Fact or Fiction: Anti-aging Foods


Most experts pinpoint omega-3 fatty acids as the key to fighting aging.

Neither -- although selenium is close. Selenium is an antioxidant: a substance found in food that destroys free radicals, which are chemically unstable compounds that damage cells in the body. Cell damage is the cause of many signs of aging, including wrinkles, lines and sagging skin.

Vitamin A is one of the most important antioxidants.

Vitamin E is an anti-aging powerhouse. In addition to making free radicals inactive, it can actually protect cells from damage.

Vitamin C, lycopene and beta-carotene are all excellent antioxidants.

Keep that lycopene on the list! That's what is found in tomatoes.

Whole-grain bread has more antioxidants than white bread does.

Yes, whole-grain products do pack more antioxidants than those made with refined flour.

Avocados contain a lot of useful anti-aging vitamins and minerals, but their high fat content cancels out those benefits.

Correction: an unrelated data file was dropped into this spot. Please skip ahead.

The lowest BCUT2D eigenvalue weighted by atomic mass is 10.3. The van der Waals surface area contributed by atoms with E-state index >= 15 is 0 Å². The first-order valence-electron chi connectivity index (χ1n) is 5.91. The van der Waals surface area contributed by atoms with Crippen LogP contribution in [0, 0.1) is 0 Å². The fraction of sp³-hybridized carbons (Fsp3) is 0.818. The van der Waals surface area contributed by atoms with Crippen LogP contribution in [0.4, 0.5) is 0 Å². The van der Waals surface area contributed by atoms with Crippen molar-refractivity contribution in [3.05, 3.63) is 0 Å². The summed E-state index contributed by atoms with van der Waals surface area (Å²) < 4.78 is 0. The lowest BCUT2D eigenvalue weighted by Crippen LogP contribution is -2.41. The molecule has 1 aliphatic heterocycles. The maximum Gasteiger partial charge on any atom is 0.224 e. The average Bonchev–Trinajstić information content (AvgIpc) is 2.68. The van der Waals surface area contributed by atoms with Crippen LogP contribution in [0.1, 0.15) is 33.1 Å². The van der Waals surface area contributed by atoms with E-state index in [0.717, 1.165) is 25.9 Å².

Avocados are amazingly healthy, no matter how fatty (and it's monounsaturated fat, which is good for your cholesterol). They're high in the antioxidant vitamin E and potassium, and they contain 20 other important vitamins and minerals.

B complex vitamins are great for keeping your digestive organs running smoothly, which is one battle in the fight against aging.

Low levels of B complex vitamins, especially biotin, could cause dry or irritated skin. Look for biotin in bananas, eggs, oatmeal and rice.

You can find biotin in bananas, eggs, oatmeal and broccoli.

Almost. Bananas, eggs and oatmeal are rich in biotin, but broccoli and dairy products aren't. Rice is another good source.

One easy way to get more antioxidants into your body is to eat lots of colorful fruits and vegetables.

Yep, when in doubt, reach for a red pepper or some blueberries or an orange -- colorful fruits and veggies are high in antioxidants.

The residents of Yuzuri Hara, Japan, have an unusually high life expectancy. According to a story on '20/20,' the reason is vitamin E.

Ten percent of the population of Yuzuri Hara, Japan, is 85 or older (as opposed to only 1 percent in the United States). The villagers' diets are unusually heavy on root vegetables, which are a good source of hyaluronic acid.

Foods rich in omega-3 fatty acids may help prevent heart disease.

Omega-3 fatty acids do seem to have it all -- fish and walnuts are two excellent sources.

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About This Quiz

What's the secret to young-looking skin? It's all about the food you eat! Take our quiz to discover how you can fight the aging process simply by adding a few nutrient-packed goodies to your diet.

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